By Erica Thomas, managing editor
TRUSSVILLE — Jefferson County Health Officer Dr. Mark Wilson said he is pleased with the reopening plan put together by the Trussville City School System.
TCS is offering four options for students: Option A, Option A-Blended, Option B and Option C. Option A is traditional, in-class instruction. Option A-Blended is a mixture of in-school and at-home learning. Option B is online-only instruction and Option C is online instruction with scheduled in-school opportunities.
Wilson said he feels that Trussville Superintendent Dr. Pattie Neill was creative by offering online, hybrid and traditional options for TCS students.
“I think the main thing to focus on is reducing the class sizes or the number of students in a classroom, at a time, to approximately 50%,” Wilson said. “As I understand it, that’s what Trussville City Schools has done, but it’s just doing it in a more creative way than some of the other school systems are doing.”
REDUCING CLASS SIZE
Neill said the school system reduced the number of desks in each room to ensure around a 50% capacity in each room. Wilson explained that is one of the reasons the TCS plan works.
“On the surface of it, it may look like they aren’t following the letter of the recommendations exactly, but I think they actually are achieving it, just in a more creative way,” Wilson added.
Neill released a video explaining how operations inside Trussville schools will work.
“We have worked with the Alabama Department of Public Health, the Jefferson County Health Department, the State Department of Education and we’ve considered all of the guidance from the CDC in Atlanta to develop a very safe reopening for Trussville City Schools,” Neill said in the video.
In the video, Neill showed photos of desk shields on tables, desks spread 6 feet apart for grades 6-12 and desks spread 3 – 6 feet apart in elementary schools.
[SEE BELOW: IMPLEMENTING RECOMMENDATIONS for more on desk placement]
Dr. Neill said more students have switched to online-only learning and that has also reduced class sizes across the board. She said exact numbers will not be available until the end of the week because some students are still switching.
Dr. Wilson said while the availability of online learning is a great option, there are also benefits to in-school interactions.
“There’s more concerns here than just health concerns,” Wilson said. “There’s the social health and mental well-being of the kids and the ability to learn. So, all of those things have to be weighed.”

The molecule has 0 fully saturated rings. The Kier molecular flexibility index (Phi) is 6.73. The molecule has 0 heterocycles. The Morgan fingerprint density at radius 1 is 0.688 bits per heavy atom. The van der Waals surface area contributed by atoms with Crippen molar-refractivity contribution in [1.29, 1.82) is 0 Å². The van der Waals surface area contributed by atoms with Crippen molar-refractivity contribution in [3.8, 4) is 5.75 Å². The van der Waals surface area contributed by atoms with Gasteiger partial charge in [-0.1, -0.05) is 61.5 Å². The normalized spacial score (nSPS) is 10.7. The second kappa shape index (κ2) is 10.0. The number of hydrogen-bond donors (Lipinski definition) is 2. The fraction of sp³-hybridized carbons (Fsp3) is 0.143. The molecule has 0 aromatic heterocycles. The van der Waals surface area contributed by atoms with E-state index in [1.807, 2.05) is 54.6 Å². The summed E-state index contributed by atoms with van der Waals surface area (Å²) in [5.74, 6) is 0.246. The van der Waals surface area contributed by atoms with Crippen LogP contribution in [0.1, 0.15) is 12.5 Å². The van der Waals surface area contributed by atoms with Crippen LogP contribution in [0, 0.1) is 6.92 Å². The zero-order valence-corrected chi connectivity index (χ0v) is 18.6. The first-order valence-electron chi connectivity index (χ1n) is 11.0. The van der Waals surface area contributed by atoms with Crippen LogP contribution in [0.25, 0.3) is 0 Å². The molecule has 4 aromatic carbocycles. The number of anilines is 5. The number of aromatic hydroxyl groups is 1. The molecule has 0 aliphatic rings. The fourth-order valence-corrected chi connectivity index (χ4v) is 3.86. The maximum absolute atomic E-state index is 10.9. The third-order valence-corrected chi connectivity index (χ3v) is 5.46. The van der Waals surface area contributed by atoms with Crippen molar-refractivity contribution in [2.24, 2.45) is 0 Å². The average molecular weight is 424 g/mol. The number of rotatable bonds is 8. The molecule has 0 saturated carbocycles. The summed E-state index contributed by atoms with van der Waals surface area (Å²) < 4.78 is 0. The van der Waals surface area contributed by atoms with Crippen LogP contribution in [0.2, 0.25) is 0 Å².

Wilson also said it is important for some younger children who are learning to read to be in the classroom.
“They may have difficulty with their phonics,” explained Wilson. “They need to be able to see the teacher’s lips or special situations where somebody is having difficulty hearing through a face-covering. In situations like that, we are going to have to be flexible.”
Neill also emphasized the importance of face-to-face instruction.
“Teachers recognize difficulties in child development and in adolescent development and if they’re not checked immediately, it will only get worse,” Neill said.
Neill said she spoke with Dr. Wilson on several occasions before she presented a plan to the Board of Education.
“All of this was explained to Mark [Wilson], who is a medical guy and he said, ‘Okay,’ Neill said. “So, I gave it to the board after I talked to him. I mean, I would’ve been out of my mind to go out on this limb by myself.”
Before Neill made a decision on the plan for TCS, Wilson recommended in-person instruction for Pre-K through Grade 5 or 6 and he asked schools to consider virtual-only or hybrid/alternate-days of virtual and in-person learning for middle and high schools. Wilson said there would not be a one-size-fits-all plan for schools and that he trusted school leaders to make the right decisions.
“Based on what I’ve been told, and my sense is that Dr. Neill has been very, very thoughtful about this,” said Wilson. “I think we are trying to achieve the same, ultimate goal.”
For in-classroom instruction, Wilson recommended keeping classes isolated and keeping students at least 3 feet apart, and 6 feet apart when possible. Neill responded to that recommendation.